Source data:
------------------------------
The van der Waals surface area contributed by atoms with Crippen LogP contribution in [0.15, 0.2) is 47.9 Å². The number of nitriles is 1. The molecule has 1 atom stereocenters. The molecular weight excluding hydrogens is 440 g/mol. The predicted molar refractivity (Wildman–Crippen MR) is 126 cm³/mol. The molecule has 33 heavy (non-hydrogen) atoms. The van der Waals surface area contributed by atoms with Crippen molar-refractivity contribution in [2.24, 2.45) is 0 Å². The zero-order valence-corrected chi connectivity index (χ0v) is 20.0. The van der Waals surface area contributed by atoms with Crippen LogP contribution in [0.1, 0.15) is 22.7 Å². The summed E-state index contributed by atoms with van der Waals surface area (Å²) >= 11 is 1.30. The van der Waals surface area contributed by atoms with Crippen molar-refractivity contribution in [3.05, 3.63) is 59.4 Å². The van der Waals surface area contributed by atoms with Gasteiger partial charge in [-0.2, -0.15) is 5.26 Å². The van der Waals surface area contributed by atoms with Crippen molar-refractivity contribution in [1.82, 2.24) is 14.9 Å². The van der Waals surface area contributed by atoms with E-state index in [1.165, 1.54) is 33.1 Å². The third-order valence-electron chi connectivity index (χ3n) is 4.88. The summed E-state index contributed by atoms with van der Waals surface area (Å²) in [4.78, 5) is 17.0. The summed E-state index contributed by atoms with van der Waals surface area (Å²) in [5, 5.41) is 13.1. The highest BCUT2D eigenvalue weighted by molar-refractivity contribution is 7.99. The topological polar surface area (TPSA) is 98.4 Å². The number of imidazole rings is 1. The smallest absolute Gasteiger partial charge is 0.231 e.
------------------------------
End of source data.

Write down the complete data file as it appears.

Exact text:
The van der Waals surface area contributed by atoms with Crippen LogP contribution in [0.15, 0.2) is 47.9 Å². The number of nitriles is 1. The molecule has 1 atom stereocenters. The molecular weight excluding hydrogens is 440 g/mol. The predicted molar refractivity (Wildman–Crippen MR) is 126 cm³/mol. The molecule has 33 heavy (non-hydrogen) atoms. The van der Waals surface area contributed by atoms with Crippen molar-refractivity contribution in [2.24, 2.45) is 0 Å². The zero-order valence-corrected chi connectivity index (χ0v) is 20.0. The van der Waals surface area contributed by atoms with Crippen LogP contribution in [0.1, 0.15) is 22.7 Å². The summed E-state index contributed by atoms with van der Waals surface area (Å²) >= 11 is 1.30. The van der Waals surface area contributed by atoms with Crippen molar-refractivity contribution in [3.05, 3.63) is 59.4 Å². The van der Waals surface area contributed by atoms with Gasteiger partial charge in [-0.2, -0.15) is 5.26 Å². The van der Waals surface area contributed by atoms with Crippen molar-refractivity contribution in [1.82, 2.24) is 14.9 Å². The van der Waals surface area contributed by atoms with E-state index in [1.165, 1.54) is 33.1 Å². The third-order valence-electron chi connectivity index (χ3n) is 4.88. The summed E-state index contributed by atoms with van der Waals surface area (Å²) in [4.78, 5) is 17.0. The summed E-state index contributed by atoms with van der Waals surface area (Å²) in [5, 5.41) is 13.1. The highest BCUT2D eigenvalue weighted by molar-refractivity contribution is 7.99. The topological polar surface area (TPSA) is 98.4 Å². The number of imidazole rings is 1. The smallest absolute Gasteiger partial charge is 0.231 e.